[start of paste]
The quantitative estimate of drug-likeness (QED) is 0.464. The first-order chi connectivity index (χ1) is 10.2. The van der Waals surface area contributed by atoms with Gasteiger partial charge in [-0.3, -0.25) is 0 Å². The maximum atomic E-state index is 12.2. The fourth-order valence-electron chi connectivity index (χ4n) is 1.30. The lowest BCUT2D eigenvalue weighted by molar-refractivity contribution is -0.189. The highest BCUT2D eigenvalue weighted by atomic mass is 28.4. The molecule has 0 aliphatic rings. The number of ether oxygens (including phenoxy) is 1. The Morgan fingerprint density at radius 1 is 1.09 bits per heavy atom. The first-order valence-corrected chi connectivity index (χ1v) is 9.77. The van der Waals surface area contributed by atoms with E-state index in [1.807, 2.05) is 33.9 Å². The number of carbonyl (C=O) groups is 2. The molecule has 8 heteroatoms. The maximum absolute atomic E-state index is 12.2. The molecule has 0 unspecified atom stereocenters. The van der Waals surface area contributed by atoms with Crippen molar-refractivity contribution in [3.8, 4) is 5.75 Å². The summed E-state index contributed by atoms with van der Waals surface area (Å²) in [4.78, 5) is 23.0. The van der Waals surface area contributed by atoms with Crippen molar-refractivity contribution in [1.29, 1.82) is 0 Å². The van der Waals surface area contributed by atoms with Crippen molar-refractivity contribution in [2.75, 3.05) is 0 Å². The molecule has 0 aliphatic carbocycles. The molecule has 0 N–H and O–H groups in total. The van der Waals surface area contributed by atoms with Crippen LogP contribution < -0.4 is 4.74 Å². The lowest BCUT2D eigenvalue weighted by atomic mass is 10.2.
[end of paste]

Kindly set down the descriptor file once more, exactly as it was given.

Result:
The quantitative estimate of drug-likeness (QED) is 0.464. The first-order chi connectivity index (χ1) is 10.2. The van der Waals surface area contributed by atoms with Gasteiger partial charge in [-0.3, -0.25) is 0 Å². The maximum atomic E-state index is 12.2. The fourth-order valence-electron chi connectivity index (χ4n) is 1.30. The lowest BCUT2D eigenvalue weighted by molar-refractivity contribution is -0.189. The highest BCUT2D eigenvalue weighted by atomic mass is 28.4. The molecule has 0 aliphatic rings. The number of ether oxygens (including phenoxy) is 1. The Morgan fingerprint density at radius 1 is 1.09 bits per heavy atom. The first-order valence-corrected chi connectivity index (χ1v) is 9.77. The van der Waals surface area contributed by atoms with E-state index in [1.807, 2.05) is 33.9 Å². The number of carbonyl (C=O) groups is 2. The molecule has 8 heteroatoms. The maximum absolute atomic E-state index is 12.2. The molecule has 0 unspecified atom stereocenters. The van der Waals surface area contributed by atoms with Crippen molar-refractivity contribution in [3.8, 4) is 5.75 Å². The summed E-state index contributed by atoms with van der Waals surface area (Å²) in [4.78, 5) is 23.0. The van der Waals surface area contributed by atoms with Crippen molar-refractivity contribution in [1.29, 1.82) is 0 Å². The van der Waals surface area contributed by atoms with Crippen molar-refractivity contribution in [2.75, 3.05) is 0 Å². The molecule has 0 aliphatic carbocycles. The molecule has 0 N–H and O–H groups in total. The van der Waals surface area contributed by atoms with Crippen LogP contribution < -0.4 is 4.74 Å². The lowest BCUT2D eigenvalue weighted by atomic mass is 10.2.